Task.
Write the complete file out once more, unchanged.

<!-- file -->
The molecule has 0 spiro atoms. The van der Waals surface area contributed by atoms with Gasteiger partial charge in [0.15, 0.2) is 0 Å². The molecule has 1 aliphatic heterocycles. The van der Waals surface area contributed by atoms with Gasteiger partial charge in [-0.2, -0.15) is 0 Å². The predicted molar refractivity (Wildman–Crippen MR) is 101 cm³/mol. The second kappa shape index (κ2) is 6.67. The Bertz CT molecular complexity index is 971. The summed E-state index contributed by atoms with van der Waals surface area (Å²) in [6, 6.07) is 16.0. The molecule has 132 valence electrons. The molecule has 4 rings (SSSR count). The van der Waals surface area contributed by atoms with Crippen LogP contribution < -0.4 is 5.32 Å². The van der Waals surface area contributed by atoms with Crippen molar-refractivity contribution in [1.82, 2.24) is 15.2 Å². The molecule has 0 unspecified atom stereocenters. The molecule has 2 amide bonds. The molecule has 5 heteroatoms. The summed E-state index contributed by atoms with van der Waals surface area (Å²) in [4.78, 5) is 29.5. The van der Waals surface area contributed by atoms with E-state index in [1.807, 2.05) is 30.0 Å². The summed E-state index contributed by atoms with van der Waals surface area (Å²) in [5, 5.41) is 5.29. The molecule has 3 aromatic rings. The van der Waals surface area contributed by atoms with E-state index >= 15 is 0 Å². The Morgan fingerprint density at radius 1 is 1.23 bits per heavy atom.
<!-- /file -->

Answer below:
The molecule has 0 spiro atoms. The van der Waals surface area contributed by atoms with Gasteiger partial charge in [0.15, 0.2) is 0 Å². The molecule has 1 aliphatic heterocycles. The van der Waals surface area contributed by atoms with Gasteiger partial charge in [-0.2, -0.15) is 0 Å². The predicted molar refractivity (Wildman–Crippen MR) is 101 cm³/mol. The second kappa shape index (κ2) is 6.67. The Bertz CT molecular complexity index is 971. The summed E-state index contributed by atoms with van der Waals surface area (Å²) in [6, 6.07) is 16.0. The molecule has 132 valence electrons. The molecule has 4 rings (SSSR count). The van der Waals surface area contributed by atoms with Crippen LogP contribution < -0.4 is 5.32 Å². The van der Waals surface area contributed by atoms with Crippen molar-refractivity contribution in [1.82, 2.24) is 15.2 Å². The molecule has 0 unspecified atom stereocenters. The molecule has 2 amide bonds. The molecule has 5 heteroatoms. The summed E-state index contributed by atoms with van der Waals surface area (Å²) in [4.78, 5) is 29.5. The van der Waals surface area contributed by atoms with E-state index in [1.807, 2.05) is 30.0 Å². The summed E-state index contributed by atoms with van der Waals surface area (Å²) in [5, 5.41) is 5.29. The molecule has 3 aromatic rings. The van der Waals surface area contributed by atoms with E-state index >= 15 is 0 Å². The Morgan fingerprint density at radius 1 is 1.23 bits per heavy atom.